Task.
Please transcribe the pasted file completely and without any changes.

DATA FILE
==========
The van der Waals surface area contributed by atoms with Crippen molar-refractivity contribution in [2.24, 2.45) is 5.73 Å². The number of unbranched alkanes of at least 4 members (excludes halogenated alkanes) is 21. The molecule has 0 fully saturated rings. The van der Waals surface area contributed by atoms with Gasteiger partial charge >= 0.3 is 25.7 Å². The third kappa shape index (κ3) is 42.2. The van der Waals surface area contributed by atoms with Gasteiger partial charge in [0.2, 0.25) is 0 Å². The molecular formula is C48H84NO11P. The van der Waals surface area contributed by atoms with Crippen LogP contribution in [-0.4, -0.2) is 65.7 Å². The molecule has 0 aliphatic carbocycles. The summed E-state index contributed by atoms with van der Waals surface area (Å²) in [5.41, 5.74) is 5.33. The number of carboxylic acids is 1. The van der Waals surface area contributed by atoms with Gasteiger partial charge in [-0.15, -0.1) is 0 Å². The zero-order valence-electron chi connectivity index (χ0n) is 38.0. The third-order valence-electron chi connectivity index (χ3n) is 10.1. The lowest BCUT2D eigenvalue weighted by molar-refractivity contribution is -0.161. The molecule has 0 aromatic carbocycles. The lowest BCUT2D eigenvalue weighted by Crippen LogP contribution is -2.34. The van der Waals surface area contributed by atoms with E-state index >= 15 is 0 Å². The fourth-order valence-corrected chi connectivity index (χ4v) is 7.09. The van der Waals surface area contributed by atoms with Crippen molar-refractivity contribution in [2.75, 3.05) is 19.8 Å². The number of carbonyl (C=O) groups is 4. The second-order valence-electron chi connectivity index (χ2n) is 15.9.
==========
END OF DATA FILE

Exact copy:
The van der Waals surface area contributed by atoms with Crippen molar-refractivity contribution in [2.24, 2.45) is 5.73 Å². The number of unbranched alkanes of at least 4 members (excludes halogenated alkanes) is 21. The molecule has 0 fully saturated rings. The van der Waals surface area contributed by atoms with Gasteiger partial charge >= 0.3 is 25.7 Å². The third kappa shape index (κ3) is 42.2. The van der Waals surface area contributed by atoms with Gasteiger partial charge in [0.2, 0.25) is 0 Å². The molecular formula is C48H84NO11P. The van der Waals surface area contributed by atoms with Crippen LogP contribution in [-0.4, -0.2) is 65.7 Å². The molecule has 0 aliphatic carbocycles. The summed E-state index contributed by atoms with van der Waals surface area (Å²) in [5.41, 5.74) is 5.33. The number of carboxylic acids is 1. The van der Waals surface area contributed by atoms with Gasteiger partial charge in [-0.15, -0.1) is 0 Å². The zero-order valence-electron chi connectivity index (χ0n) is 38.0. The third-order valence-electron chi connectivity index (χ3n) is 10.1. The lowest BCUT2D eigenvalue weighted by molar-refractivity contribution is -0.161. The molecule has 0 aromatic carbocycles. The lowest BCUT2D eigenvalue weighted by Crippen LogP contribution is -2.34. The van der Waals surface area contributed by atoms with E-state index >= 15 is 0 Å². The fourth-order valence-corrected chi connectivity index (χ4v) is 7.09. The van der Waals surface area contributed by atoms with Crippen molar-refractivity contribution in [2.75, 3.05) is 19.8 Å². The number of carbonyl (C=O) groups is 4. The second-order valence-electron chi connectivity index (χ2n) is 15.9.